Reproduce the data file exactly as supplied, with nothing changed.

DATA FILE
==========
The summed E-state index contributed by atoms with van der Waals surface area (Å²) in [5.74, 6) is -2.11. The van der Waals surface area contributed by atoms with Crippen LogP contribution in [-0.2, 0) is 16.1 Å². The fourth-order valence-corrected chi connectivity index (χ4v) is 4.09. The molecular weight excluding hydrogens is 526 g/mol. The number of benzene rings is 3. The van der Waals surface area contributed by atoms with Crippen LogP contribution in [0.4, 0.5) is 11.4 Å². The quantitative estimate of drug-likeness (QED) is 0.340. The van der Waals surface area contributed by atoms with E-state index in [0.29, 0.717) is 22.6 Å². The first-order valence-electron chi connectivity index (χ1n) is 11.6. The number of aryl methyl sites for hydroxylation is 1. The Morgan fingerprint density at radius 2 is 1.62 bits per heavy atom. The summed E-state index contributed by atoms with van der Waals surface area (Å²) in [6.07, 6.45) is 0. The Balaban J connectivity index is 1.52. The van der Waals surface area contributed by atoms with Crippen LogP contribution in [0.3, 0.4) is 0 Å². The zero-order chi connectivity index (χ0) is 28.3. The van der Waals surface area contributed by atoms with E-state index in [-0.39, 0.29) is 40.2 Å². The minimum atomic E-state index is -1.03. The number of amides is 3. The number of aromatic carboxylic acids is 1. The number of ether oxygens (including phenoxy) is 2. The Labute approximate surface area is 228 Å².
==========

The summed E-state index contributed by atoms with van der Waals surface area (Å²) in [5.74, 6) is -2.11. The van der Waals surface area contributed by atoms with Crippen LogP contribution in [-0.2, 0) is 16.1 Å². The fourth-order valence-corrected chi connectivity index (χ4v) is 4.09. The molecular weight excluding hydrogens is 526 g/mol. The number of benzene rings is 3. The van der Waals surface area contributed by atoms with Crippen LogP contribution in [0.4, 0.5) is 11.4 Å². The quantitative estimate of drug-likeness (QED) is 0.340. The van der Waals surface area contributed by atoms with E-state index in [0.29, 0.717) is 22.6 Å². The first-order valence-electron chi connectivity index (χ1n) is 11.6. The number of aryl methyl sites for hydroxylation is 1. The Morgan fingerprint density at radius 2 is 1.62 bits per heavy atom. The summed E-state index contributed by atoms with van der Waals surface area (Å²) in [6.07, 6.45) is 0. The Balaban J connectivity index is 1.52. The van der Waals surface area contributed by atoms with Crippen LogP contribution in [0.3, 0.4) is 0 Å². The zero-order chi connectivity index (χ0) is 28.3. The van der Waals surface area contributed by atoms with E-state index in [-0.39, 0.29) is 40.2 Å². The minimum atomic E-state index is -1.03. The number of amides is 3. The number of aromatic carboxylic acids is 1. The number of ether oxygens (including phenoxy) is 2. The Labute approximate surface area is 228 Å².